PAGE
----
It’s been about 50 (or NEAR 50) years since Parker Brothers decided to add something new the game. Recently, they held a contest to see which one should go…and what to replace it with…I’m sure you’re very familiar with the original cast of characters…but these were the ones to be voted on….
Nowwwwwwww click on the audio to see who won!
* * * * * * * * * * * * * * * * * * *
Parker Brother’s game of Monopoly has been around for decades teaching us about…greed…intregue…underhanded dealings….
………………………..Oh…and the game itself teaches us stuff too!
The legend tells us of Charles Darrow (Kinda rhymes with “wheel-barrow”) an unemployed salesman back in the 1930’s depression. presents his new invention..a game called Monopoly…an idea he had been kicking around for a while while daydreaming of his childhood in Atlantic City..and I can *certainly* see why:
Nah…he was probably talking about this sort of image I’m sure:
I hope you’re *quite* finished…as I was saying Charles Darrow was saying he had come up with the game while daydreaming of his time in Atlantic City:
There was only one problem…none of that was true…
…oh maybe the bit about his time in Atlantic City…but…
Now…meet Elizabeth “Lizzy” J Magie:
Back in 1904, Lizzy here created (and PATENTED) a game called: “The Landlord’s Game”. You see…she was a member of a tax movement and wanted to help teach the theories therein. Now this movement believed that:
…..the renting of land and real estate produced an unearned increase in land values that profited a few individuals (landlords) rather than the majority of the people (tenants). Henry George proposed a single federal tax based on land ownership believing a single tax would discourage speculation and encourage equal opportunity.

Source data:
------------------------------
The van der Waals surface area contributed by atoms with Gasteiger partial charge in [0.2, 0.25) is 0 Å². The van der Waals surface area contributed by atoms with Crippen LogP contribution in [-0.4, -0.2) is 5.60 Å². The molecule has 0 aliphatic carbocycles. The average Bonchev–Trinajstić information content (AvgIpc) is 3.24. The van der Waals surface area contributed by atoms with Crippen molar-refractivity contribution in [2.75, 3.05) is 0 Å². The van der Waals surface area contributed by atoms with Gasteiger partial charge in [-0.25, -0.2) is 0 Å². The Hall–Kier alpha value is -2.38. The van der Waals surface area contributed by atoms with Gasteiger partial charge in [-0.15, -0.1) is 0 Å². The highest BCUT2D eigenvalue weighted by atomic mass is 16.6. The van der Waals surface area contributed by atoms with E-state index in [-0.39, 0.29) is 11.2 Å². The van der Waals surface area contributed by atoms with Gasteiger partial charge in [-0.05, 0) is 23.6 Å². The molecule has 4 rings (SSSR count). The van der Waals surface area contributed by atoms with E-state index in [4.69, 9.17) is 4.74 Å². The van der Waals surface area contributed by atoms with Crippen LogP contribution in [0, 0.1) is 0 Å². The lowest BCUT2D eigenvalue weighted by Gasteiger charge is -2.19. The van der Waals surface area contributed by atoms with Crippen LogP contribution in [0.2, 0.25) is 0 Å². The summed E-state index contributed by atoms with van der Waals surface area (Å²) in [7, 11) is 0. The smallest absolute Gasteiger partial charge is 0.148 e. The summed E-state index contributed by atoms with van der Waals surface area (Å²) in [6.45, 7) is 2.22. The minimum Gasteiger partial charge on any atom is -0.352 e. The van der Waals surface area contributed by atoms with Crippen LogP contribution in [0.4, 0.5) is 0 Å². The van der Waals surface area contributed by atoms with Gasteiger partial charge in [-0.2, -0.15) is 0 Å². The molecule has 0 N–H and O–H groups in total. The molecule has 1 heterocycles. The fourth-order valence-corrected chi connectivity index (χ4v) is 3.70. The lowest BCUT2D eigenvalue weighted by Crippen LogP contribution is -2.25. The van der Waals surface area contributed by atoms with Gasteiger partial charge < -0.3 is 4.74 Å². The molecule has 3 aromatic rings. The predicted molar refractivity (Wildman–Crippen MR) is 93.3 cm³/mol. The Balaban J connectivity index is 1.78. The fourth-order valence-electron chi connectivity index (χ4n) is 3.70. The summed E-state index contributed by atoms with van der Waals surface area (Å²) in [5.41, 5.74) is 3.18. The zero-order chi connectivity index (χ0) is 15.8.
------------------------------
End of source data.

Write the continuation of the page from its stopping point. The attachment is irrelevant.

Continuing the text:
(Oh stop yawning…this is history here!)
ANyway…her game and Monopoly were an AWFUL lot alike…except in her game, the properties are all to be rented and not bought. The names were different too:”Poverty Place”, “Easy Street” and “Lord Blueblood’s Estate. (And here with Monopoly, we’ve just been doing color-coding all this time…no labels here!) The purpose of monopoly is to become the richest person…while in Liz’s game the purpose was to demonstrate how being a landlord was actualy more lucrative than engaging in speculation… (See? Entertaining AND educational…just like “Schoolhouse Rock!”)
The game became popular with the Quakers and supporters of this movement. And Liz wasn’t in it for the money…she just let people make a COPY of their own to play and they’d add their own touches and favorite street names…and each person would add their own touches to the rules. After a while the title went from The Landlord’s Game to “Auction Monopoly” to “Monopoly”.
Naturally there’s been attempts at trying to market and sell the game (or a variation) Some succeeded…some didn’t… One who didn’t succeed in selling the game DID do well with something else….they copywrote (copywrited?) actual written-down RULES to the game!
Darrow meanwhile must have been thinking of making some money with this game himself..in 1931, he asked a friend of his, Charles Todd about getting the rules to the game…Todd went back to the people HE learned it from it and got the rules from them. Darrow didn’t want A copy..he wanted THREE…
Let’s jump forward a bit…PArker Brothers bought Darrow’s patent to the game in 1935…using that story I mentioned earlier…theorists believe that Parker Brothers didn’t discover the other (read: “original”) patents til after they bought Darrow’s…and by that time the game was WILDLY popular (By “wildly”, I mean over 20,000 copies were sold a week)
Now..if you were in business with the gold mine…what would you do? Right – buy out everyone else who might have created a game like it…yes, that includes the original creator…
(I’m going to assume that later they took Charles Darrow out back and beat the $#@& out of him…)
Parker Brothers bought Lizzie Magie’s game for $500 (with no royalties) and a promise to manufacture The Landlord’s Game under its original title and without changing any of the rules. Parker Brothers marketed a few hundred sets of The Landlord’s Game and then stopped.
Lizzie was not interested in profiting from the game but was happy that a major company distributed it.
You know, I like her…I really like her…
Alas poor Iron…We’ll miss you…